Follow The California Trail Corridor Across Nevada

Whichever direction your travels take you, you’re going to have a similar experience to what the California-bound emigrants had. You’re going to see the same country, except for the towns and the ranch meadows. The big difference, though, is that you’ll be traveling at a much faster pace. From here, you can be in California in a few hours. For the emigrants, it was as much as a month’s journey. As you drive and look at the country, think about those people who plodded along day after day through the thick alkali dust and sand—headed toward dreams of gold or a new life.

Today, visitors can follow many of the original California Trail stops as they travel through the Silver State. Whether you’re traveling west to east, or east to west, be sure to add the locations below to your next Nevada itinerary. But, if you have one priority in mind when traveling Interstate 80 through Nevada—a route that mirrors Nevada’s Cowboy Corridor Road Trip—make sure to stop at the California Trail Interpretive Center in Elko for a more in-depth take on this fascinating thread of Nevada history that many brave Americans endured as they made their way through the American West.

West Wendover

“Anguish and dismay now filled all hearts. Husbands bowed their heads, appalled at the situation of their families. Some cursed Hastings for the false statements in his open letter and for his broken pledge at Fort Bridger. They cursed him also for his misrepresentation of the distance across this cruel desert. Mothers in tearless agony clasped their children to their bosom with the old, old cry, ‘Father, Thy will, not mine, be done.’ It was plain that try as we might, we could not get back to Fort Bridger. We must proceed, regardless of the fearful outlook…”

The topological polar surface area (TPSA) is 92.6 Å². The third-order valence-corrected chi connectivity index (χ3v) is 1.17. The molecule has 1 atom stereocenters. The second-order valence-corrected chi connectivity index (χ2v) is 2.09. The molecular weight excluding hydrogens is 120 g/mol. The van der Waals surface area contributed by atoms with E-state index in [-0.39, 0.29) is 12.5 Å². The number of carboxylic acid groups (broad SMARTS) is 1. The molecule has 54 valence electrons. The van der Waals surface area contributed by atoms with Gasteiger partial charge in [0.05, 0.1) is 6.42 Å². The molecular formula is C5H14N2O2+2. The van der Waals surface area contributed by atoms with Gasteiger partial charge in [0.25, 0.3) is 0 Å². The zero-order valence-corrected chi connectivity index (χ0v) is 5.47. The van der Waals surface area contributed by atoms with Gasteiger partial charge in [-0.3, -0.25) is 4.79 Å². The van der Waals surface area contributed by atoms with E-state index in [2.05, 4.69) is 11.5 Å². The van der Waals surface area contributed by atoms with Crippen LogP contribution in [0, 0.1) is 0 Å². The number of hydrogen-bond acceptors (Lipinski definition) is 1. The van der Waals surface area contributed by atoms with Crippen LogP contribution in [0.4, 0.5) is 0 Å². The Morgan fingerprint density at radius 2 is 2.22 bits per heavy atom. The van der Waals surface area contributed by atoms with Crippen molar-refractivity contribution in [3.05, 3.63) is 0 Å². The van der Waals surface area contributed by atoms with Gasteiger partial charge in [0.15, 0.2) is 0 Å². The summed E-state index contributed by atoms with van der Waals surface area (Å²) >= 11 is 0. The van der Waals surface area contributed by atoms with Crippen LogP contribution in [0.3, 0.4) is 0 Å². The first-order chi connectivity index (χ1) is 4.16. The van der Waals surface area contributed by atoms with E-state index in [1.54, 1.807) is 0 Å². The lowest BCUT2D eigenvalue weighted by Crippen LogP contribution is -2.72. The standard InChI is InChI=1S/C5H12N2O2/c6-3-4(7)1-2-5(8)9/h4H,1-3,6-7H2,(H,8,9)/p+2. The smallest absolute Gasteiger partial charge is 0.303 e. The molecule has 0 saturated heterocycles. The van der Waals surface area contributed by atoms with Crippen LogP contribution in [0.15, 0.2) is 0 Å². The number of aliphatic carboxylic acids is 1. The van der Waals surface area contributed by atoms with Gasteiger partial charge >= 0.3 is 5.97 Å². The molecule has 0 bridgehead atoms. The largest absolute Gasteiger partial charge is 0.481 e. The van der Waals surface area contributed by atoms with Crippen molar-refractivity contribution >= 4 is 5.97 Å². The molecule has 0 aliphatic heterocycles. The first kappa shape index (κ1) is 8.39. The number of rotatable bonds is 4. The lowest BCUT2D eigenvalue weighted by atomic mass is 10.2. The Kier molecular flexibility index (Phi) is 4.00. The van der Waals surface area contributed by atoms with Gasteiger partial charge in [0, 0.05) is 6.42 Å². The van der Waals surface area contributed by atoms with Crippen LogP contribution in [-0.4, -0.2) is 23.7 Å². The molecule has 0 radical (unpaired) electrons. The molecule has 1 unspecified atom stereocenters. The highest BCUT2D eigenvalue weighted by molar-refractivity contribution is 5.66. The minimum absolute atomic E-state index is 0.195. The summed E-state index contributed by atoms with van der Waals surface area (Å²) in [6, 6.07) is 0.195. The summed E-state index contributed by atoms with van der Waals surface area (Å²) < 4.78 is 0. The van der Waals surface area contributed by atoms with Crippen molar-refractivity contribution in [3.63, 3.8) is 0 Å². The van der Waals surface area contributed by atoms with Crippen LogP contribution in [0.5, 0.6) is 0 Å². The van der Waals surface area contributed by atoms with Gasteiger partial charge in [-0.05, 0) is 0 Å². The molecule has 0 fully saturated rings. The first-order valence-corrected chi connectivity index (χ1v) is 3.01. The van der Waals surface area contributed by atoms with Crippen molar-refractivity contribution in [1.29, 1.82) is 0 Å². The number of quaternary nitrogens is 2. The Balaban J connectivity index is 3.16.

-Eliza Donner, 1846


“This day brought us to the far-famed Humboldt River. We had left camp at five o’clock, and after traveling five hours, came to the stream which many said reached nearly to California. Others said that it ran into the ground at the edge of a great desert which the emigrants had to cross; and after that, they would have to cross the highest mountains on the route, covered with snow and ice. Rumors of all kinds passed up and down the line, for very few knew anything about the country ahead of us.”
-Margaret Frink, 1850


“I also saw…a very singular hot spring. It was on the rocky bank of the Humboldt…the water came out of the solid rock in a stream as large as a mans leg and was boiling hot. Some emigrants who were camped near had clothes in a kind of basin by the falling water, where they were boiling. That was the best place to wash clothes I’ve seen yet.”
-James Berry Brown, August 30, 1859


“Our road this afternoon is a steep mountain side seven miles long; the steepest, roughest, and most desolate road that can be imagined. The mountains that border this valley are looking very old…they have a decrepit worn-out look…It makes a man lonesome and homesick to contemplate their forlorn, deserted, and uncanny appearance…”
-John Hawkins Clark, August 5, 1852


“Some of us are shoeless, hatless and nearly clothes less and we are generally so tired that when we arrive at camp that we feel no inclination to mend or repair the rents in our clothes to sustain on our journey.”
-Joseph Waring Berrin; 1849

Battle Mountain

“…Here was a dreary scene, the road and trail several inches deep with ashy hot dust, occasionally large sage bushes & greasewood as far as the perfectly level desert extended, the mountain ridges bare of timber looked blue & seemed to reflect the almost insufferable heat, the sky clear & crystal white clouds, volcanic stones on desert. A profound stillness reigned here & the mind seemed overpowered with the desert scene, when breeze came up whirlwinds rose at several places.”
-Peter Decker, July 14, 1849

Button Point